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BRIEF October 25, 2022

Multi-Sector Convergence Approach to Reducing Malnutrition in Lao PDR

Lao farmers learn to milk goats as part of efforts to improve nutrition

Goat's milk can make a significant contribution to healthy diets in areas of Laos where nutrition rates are low. 

Susie Martin / Lao Buffalo Dairy


Chronic undernutrition (stunting) levels remain high in the Lao PDR, with about 33% of children under five years stunted, 21% percent underweight, and 9% wasted. Undernutrition mostly affects the poor, ethnic minorities, and rural and upland areas.

Stunting can cause long-term damage that lasts far beyond childhood, including slower learning ability, poor academic performance, and lower productivity and wages in adulthood. Stunted children cannot develop to their full potential, and this has negative consequences for national labor market productivity and economic growth. In Laos, the persistence of high levels of childhood undernutrition presents a huge, yet avoidable, loss of human and economic potential.

Action is needed across various sectors to address this. The World Bank is working with the Lao government and development partners to help ensure nutrition and food security through social assistance and livelihood options, improve childcare practices and access to health services, and to provide clean water, sanitation, and hygiene. This is known as the “convergence approach”, and has been shown to improve child health and development rapidly in various countries.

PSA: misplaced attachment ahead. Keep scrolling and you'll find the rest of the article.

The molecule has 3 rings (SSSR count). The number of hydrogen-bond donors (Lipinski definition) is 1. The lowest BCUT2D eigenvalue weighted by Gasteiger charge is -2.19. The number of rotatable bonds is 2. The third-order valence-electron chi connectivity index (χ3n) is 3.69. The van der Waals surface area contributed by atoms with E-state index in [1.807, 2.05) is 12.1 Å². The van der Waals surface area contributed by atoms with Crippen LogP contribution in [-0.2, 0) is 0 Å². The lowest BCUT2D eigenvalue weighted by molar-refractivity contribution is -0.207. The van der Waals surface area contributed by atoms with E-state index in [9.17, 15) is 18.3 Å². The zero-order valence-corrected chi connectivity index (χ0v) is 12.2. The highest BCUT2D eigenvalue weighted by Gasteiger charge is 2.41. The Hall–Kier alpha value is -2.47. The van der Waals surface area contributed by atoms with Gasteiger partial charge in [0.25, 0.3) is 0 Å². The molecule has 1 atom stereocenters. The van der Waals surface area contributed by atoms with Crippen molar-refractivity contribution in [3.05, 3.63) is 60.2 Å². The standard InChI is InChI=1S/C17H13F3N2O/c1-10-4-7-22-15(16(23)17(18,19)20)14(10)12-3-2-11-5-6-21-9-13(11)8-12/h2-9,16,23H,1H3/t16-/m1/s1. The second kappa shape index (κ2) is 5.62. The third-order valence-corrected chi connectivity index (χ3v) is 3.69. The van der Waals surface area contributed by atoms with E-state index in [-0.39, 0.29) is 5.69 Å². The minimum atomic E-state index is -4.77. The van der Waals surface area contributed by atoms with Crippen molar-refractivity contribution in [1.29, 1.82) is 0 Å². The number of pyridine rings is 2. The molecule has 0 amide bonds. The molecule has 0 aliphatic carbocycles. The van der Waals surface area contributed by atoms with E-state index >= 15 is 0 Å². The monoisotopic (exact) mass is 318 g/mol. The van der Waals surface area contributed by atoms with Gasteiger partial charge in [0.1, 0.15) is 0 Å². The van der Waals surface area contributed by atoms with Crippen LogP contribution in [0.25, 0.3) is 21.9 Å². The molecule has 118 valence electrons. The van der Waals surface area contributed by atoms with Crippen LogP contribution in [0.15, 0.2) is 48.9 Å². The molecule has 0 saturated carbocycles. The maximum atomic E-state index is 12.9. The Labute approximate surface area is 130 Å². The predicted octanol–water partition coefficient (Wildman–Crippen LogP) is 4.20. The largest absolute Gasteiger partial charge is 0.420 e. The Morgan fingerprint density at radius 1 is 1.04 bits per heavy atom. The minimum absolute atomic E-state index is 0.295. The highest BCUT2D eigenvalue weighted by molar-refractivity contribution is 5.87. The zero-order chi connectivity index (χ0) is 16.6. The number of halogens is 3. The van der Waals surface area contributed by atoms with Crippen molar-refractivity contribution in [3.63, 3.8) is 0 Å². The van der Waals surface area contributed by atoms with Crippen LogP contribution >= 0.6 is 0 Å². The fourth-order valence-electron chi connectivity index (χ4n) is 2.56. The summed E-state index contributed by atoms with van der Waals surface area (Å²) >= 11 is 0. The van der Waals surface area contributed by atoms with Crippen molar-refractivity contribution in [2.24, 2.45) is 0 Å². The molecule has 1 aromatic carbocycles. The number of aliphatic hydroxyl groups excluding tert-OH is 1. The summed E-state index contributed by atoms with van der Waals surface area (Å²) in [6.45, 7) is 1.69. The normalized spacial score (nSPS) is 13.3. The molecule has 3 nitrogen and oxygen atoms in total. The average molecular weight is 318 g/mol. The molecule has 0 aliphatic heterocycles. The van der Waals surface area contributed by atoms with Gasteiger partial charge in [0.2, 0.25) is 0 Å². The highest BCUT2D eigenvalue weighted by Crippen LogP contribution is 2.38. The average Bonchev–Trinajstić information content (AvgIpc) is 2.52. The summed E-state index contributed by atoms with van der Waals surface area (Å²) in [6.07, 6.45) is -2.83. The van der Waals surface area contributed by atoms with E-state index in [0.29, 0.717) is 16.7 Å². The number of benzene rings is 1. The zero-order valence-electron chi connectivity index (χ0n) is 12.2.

The target area covers 882 villages across 12 districts of the 4 northern provinces where stunting levels are highest: Xieng Khouang, Houaphan, Phongsaly, and Oudomxay. Activities are carried out under five main World Bank projects:


Graphic showing the five projects that contribute to the Lao PDR convergence approach for reducing malnutrition

Early Results

  • Six rounds of conditional cash transfers completed for the poorest households
  • Regular growth monitoring for 47,000 children under 5 years
  • Immunization rates increased from 34% to 78% percent in three years
  • Almost 80% of pregnant women have attended four ante-natal care sessions
  • Over 80% of infants being exclusively breastfed
  • 514 villages declared open-defecation free
  • Farmer nutrition groups providing simple, practical, and productive nutrition advice to over 9,000 households
  • Water, sanitation, and hygiene activities underway in over 100 villages
  • Children aged 3-5, in 376 target villages, enrolled in early education programs increased from 12% to 63%

MULTIMEDIA

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